Movicha is sort of like Facebook. You have to have potential video callers accept your invitation before the app even allows you to initiate a video call to or receive a call from them. But even after filling out all the forms and acquiring the necessary permissions, Peter and I still had all manner of problems having the Movicha app even recognizing we were both on the system. Both Pete and I had to resort to talking on a land-line simultaneously to figure out how to make a Movicha video call on a smartphone, which sort of defeats the whole purpose.

    Call Quality

    FaceTime image quality was natural, crisp and smooth, with only minor pixelization when someone moved, and with infrequent audio or video lag.

    Both Qik and Movicha had lower frame rates, which means a lot more pixelization, even without movement — Movicha much more so than Qik. There also were many screen freezes on both ends when one person was talking. But your caller on Qik look fun house mirror-like no matter how you hold the phone — squashed in portrait mode and stretched in landscape. Movicha's images looked normal, but the app couldn't seem to figure out how you were holding the phone. Both I and Peter often appeared to be lying down or upside-down.

    Movicha has half and fullscreen modes. In half-screen mode, the bottom half of the screen in portrait (the right side in landscape) has some controls and a lot of empty space that will be filled with ads at some point, and the view of yourself is almost as big as the view of your caller. In fullscreen mode, you mysteriously lose the inset picture of yourself.

    More startling was the difference in audio quality. With FaceTime, the iPhone automatically shifted into speakerphone when a video call was connected. But neither Pete nor I could figure out how to get Qik into speakerphone mode during a video call. Sound was only at earpiece level, audible only when we held the phone to our ear, again defeating the entire idea. Plus, the call initiator got an extra microphone icon that seemed to act like a push-to-talk control. (I'm not suggesting Qik's audio doesn't work — it must since thousands use it — but we two relatively experienced geeks couldn't get it to work is more to the point.)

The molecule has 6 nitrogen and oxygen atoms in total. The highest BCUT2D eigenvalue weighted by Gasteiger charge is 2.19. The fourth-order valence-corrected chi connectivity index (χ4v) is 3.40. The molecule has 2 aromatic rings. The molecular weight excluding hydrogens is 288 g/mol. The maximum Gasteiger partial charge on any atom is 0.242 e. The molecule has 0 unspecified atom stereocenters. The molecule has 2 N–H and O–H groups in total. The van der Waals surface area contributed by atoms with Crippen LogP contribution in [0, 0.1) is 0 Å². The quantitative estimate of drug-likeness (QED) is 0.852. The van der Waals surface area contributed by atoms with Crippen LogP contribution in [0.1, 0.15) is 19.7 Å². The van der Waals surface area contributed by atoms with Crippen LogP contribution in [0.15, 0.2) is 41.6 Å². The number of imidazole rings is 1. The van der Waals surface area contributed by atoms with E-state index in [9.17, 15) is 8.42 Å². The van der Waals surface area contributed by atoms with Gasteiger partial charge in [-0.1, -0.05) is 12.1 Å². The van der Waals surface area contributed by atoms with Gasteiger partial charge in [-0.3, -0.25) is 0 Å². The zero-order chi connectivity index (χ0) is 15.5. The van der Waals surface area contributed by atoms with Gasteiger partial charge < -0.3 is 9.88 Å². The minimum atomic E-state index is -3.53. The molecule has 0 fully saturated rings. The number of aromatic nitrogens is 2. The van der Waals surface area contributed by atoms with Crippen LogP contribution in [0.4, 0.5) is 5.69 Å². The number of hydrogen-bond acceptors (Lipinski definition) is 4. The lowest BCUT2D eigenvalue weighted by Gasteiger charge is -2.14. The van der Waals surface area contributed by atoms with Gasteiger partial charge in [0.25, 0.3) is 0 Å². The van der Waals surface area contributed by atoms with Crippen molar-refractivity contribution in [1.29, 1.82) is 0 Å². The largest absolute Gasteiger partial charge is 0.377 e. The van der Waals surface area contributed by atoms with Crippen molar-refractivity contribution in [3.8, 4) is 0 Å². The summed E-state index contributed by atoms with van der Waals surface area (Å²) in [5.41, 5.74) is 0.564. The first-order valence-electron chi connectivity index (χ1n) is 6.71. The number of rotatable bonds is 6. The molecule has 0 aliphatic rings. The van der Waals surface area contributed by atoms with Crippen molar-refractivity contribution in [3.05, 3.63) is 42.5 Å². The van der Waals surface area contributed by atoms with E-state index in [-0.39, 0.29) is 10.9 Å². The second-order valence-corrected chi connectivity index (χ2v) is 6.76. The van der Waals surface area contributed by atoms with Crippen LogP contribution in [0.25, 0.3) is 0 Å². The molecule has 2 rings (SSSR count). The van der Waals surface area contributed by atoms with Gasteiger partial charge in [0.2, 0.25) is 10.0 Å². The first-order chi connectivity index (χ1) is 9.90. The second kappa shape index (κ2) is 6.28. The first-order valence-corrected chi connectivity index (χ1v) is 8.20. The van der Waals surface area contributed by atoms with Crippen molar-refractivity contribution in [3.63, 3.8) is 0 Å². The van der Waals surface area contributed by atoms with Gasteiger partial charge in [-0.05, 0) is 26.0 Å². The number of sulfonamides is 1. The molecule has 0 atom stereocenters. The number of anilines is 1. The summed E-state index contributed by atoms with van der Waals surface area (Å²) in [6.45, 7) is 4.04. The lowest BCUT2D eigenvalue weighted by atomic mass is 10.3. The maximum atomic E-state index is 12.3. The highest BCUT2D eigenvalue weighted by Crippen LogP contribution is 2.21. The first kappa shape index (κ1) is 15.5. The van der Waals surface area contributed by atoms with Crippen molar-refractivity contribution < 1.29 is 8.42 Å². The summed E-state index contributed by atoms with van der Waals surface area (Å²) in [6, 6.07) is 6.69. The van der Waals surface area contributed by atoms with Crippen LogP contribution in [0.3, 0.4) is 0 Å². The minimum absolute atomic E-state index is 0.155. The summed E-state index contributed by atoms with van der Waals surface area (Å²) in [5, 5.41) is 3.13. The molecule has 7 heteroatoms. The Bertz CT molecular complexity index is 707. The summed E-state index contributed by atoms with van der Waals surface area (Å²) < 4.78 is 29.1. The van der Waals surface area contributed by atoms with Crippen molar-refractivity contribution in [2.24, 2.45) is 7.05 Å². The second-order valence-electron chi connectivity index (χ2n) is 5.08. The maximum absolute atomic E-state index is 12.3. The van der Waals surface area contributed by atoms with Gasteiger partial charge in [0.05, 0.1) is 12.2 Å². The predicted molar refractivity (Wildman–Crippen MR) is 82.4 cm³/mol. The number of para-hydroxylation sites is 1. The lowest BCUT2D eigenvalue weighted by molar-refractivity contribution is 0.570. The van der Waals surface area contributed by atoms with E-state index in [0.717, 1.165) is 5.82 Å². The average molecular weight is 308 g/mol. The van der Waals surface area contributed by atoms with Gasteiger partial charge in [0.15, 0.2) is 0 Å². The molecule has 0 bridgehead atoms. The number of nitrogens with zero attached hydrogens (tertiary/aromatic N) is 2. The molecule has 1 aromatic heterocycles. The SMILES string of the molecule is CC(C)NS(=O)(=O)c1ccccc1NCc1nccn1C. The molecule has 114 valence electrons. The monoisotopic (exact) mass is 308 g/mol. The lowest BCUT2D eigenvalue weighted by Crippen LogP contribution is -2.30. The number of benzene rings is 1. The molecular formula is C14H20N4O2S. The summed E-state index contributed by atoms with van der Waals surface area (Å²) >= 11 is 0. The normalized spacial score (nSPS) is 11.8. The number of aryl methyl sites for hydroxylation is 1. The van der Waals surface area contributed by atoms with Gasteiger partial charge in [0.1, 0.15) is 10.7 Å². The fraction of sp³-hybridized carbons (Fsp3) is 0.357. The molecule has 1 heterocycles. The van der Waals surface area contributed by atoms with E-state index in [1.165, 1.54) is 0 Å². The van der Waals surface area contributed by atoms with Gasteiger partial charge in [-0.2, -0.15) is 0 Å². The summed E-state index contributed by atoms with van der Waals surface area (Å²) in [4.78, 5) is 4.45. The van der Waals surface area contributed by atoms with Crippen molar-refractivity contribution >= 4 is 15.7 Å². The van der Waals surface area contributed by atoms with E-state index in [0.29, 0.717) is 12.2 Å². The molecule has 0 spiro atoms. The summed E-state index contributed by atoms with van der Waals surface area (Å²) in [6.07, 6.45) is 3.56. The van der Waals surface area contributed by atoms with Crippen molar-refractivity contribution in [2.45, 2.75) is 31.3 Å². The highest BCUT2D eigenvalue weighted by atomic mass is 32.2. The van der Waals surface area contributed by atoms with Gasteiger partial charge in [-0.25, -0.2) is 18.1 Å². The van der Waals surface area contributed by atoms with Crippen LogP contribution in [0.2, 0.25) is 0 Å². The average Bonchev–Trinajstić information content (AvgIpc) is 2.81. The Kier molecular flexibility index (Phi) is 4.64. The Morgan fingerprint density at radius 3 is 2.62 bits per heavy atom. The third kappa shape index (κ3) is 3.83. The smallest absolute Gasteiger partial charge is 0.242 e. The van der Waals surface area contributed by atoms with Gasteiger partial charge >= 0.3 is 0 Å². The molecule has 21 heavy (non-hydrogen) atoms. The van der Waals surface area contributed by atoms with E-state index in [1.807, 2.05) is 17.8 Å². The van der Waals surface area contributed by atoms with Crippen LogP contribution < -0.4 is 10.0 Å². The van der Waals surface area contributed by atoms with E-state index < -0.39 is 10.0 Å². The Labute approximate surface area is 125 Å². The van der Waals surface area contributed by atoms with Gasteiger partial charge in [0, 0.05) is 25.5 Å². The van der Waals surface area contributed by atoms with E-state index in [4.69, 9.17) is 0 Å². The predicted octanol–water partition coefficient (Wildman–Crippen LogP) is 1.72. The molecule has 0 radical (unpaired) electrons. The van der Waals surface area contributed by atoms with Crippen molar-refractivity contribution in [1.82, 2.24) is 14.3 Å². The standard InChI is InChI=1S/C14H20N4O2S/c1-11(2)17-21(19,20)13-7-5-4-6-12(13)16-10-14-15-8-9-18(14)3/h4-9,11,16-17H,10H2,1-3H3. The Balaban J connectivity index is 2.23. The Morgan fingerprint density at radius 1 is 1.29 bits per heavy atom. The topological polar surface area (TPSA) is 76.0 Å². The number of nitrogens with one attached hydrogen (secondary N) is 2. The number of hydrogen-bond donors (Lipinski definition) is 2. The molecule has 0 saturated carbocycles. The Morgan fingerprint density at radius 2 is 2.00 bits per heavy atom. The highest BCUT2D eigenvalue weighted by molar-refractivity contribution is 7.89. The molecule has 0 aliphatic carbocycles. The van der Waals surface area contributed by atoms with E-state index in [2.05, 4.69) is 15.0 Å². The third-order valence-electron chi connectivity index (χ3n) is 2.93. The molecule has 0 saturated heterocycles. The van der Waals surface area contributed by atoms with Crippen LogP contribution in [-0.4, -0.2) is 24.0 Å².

You had to toggle speakerphone on or off in the Movicha menu — why you wouldn't want the speakerphone to be on during a video call is beyond me. Movicha sound was splotchier than the video ,more off than on and impossible to hold a conversation.

    Conclusion

    Comparing Qik to FaceTime is like comparing the first landline phones to modern cordless phones. The differences in call connectivity simplicity, video and audio quality are that stark. But Qik is a Star Trek communicator compared to the not-nearly-ready-for-chat-time, perhaps unfinished Movicha.

    To be fair, Movicha is the consumer side of Damaka's cool professional video-calling app, which is actually a video conference service that allows up to five callers to be on a single call, and let's you share and operate apps. The Damaka demo was impressive, and the app likely a boon to collaborators scattered around the globe. But the consumer Movicha app is a disaster, Qik only a slight improvement, FaceTime the best of class.

    A new version of the QIK software, v4.60.20 due by the end of the year, eliminates the push-to-talk necessity and integrates with the native Android address book. However, the update doesn't seem to include an improvement in the picture quality. The update will be available for the EVO but will work for the Epic as well.

    (This post originally appeared on Thursday, November 11. We thought it best to postpone it for a few days as we reached out to QIK to see what was in store for the app. -Ed)

    For the latest tech stories, follow us on Twitter at @dvice